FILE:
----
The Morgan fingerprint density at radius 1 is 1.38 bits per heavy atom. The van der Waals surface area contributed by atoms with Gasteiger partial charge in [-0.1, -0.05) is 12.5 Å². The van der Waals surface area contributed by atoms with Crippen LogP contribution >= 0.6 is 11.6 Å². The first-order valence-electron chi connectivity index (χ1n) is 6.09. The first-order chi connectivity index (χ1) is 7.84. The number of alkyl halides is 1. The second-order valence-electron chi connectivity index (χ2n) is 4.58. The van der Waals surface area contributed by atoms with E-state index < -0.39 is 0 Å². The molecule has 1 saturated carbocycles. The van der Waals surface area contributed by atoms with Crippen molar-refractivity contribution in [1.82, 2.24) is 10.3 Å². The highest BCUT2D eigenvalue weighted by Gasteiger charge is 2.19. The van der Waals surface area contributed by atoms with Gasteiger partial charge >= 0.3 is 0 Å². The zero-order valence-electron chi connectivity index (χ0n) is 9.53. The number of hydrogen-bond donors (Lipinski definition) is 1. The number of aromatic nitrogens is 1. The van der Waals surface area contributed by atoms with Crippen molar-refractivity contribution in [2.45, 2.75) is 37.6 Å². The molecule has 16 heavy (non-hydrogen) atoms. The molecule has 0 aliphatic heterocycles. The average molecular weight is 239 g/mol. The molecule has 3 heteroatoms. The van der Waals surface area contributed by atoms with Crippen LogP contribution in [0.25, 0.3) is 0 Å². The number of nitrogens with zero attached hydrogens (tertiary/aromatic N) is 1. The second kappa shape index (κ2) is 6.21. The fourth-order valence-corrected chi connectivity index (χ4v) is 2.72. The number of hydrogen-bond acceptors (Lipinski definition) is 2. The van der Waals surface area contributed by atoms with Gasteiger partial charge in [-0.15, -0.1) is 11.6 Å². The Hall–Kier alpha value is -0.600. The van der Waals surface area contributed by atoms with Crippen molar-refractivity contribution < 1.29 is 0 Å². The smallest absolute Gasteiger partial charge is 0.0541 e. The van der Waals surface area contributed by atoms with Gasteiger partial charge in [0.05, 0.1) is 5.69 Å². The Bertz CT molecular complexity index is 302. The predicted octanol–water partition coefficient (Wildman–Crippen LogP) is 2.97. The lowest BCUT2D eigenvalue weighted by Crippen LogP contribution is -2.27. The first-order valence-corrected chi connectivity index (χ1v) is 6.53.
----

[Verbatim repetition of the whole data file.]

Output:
The Morgan fingerprint density at radius 1 is 1.38 bits per heavy atom. The van der Waals surface area contributed by atoms with Gasteiger partial charge in [-0.1, -0.05) is 12.5 Å². The van der Waals surface area contributed by atoms with Crippen LogP contribution >= 0.6 is 11.6 Å². The first-order valence-electron chi connectivity index (χ1n) is 6.09. The first-order chi connectivity index (χ1) is 7.84. The number of alkyl halides is 1. The second-order valence-electron chi connectivity index (χ2n) is 4.58. The van der Waals surface area contributed by atoms with E-state index < -0.39 is 0 Å². The molecule has 1 saturated carbocycles. The van der Waals surface area contributed by atoms with Crippen molar-refractivity contribution in [1.82, 2.24) is 10.3 Å². The highest BCUT2D eigenvalue weighted by Gasteiger charge is 2.19. The van der Waals surface area contributed by atoms with Gasteiger partial charge >= 0.3 is 0 Å². The zero-order valence-electron chi connectivity index (χ0n) is 9.53. The number of hydrogen-bond donors (Lipinski definition) is 1. The number of aromatic nitrogens is 1. The van der Waals surface area contributed by atoms with Crippen molar-refractivity contribution in [2.45, 2.75) is 37.6 Å². The molecule has 16 heavy (non-hydrogen) atoms. The molecule has 0 aliphatic heterocycles. The average molecular weight is 239 g/mol. The molecule has 3 heteroatoms. The van der Waals surface area contributed by atoms with Crippen LogP contribution in [0.25, 0.3) is 0 Å². The number of nitrogens with zero attached hydrogens (tertiary/aromatic N) is 1. The second kappa shape index (κ2) is 6.21. The fourth-order valence-corrected chi connectivity index (χ4v) is 2.72. The number of hydrogen-bond acceptors (Lipinski definition) is 2. The van der Waals surface area contributed by atoms with Gasteiger partial charge in [-0.15, -0.1) is 11.6 Å². The Hall–Kier alpha value is -0.600. The van der Waals surface area contributed by atoms with Crippen molar-refractivity contribution < 1.29 is 0 Å². The smallest absolute Gasteiger partial charge is 0.0541 e. The van der Waals surface area contributed by atoms with Gasteiger partial charge in [0.05, 0.1) is 5.69 Å². The Bertz CT molecular complexity index is 302. The predicted octanol–water partition coefficient (Wildman–Crippen LogP) is 2.97. The lowest BCUT2D eigenvalue weighted by Crippen LogP contribution is -2.27. The first-order valence-corrected chi connectivity index (χ1v) is 6.53.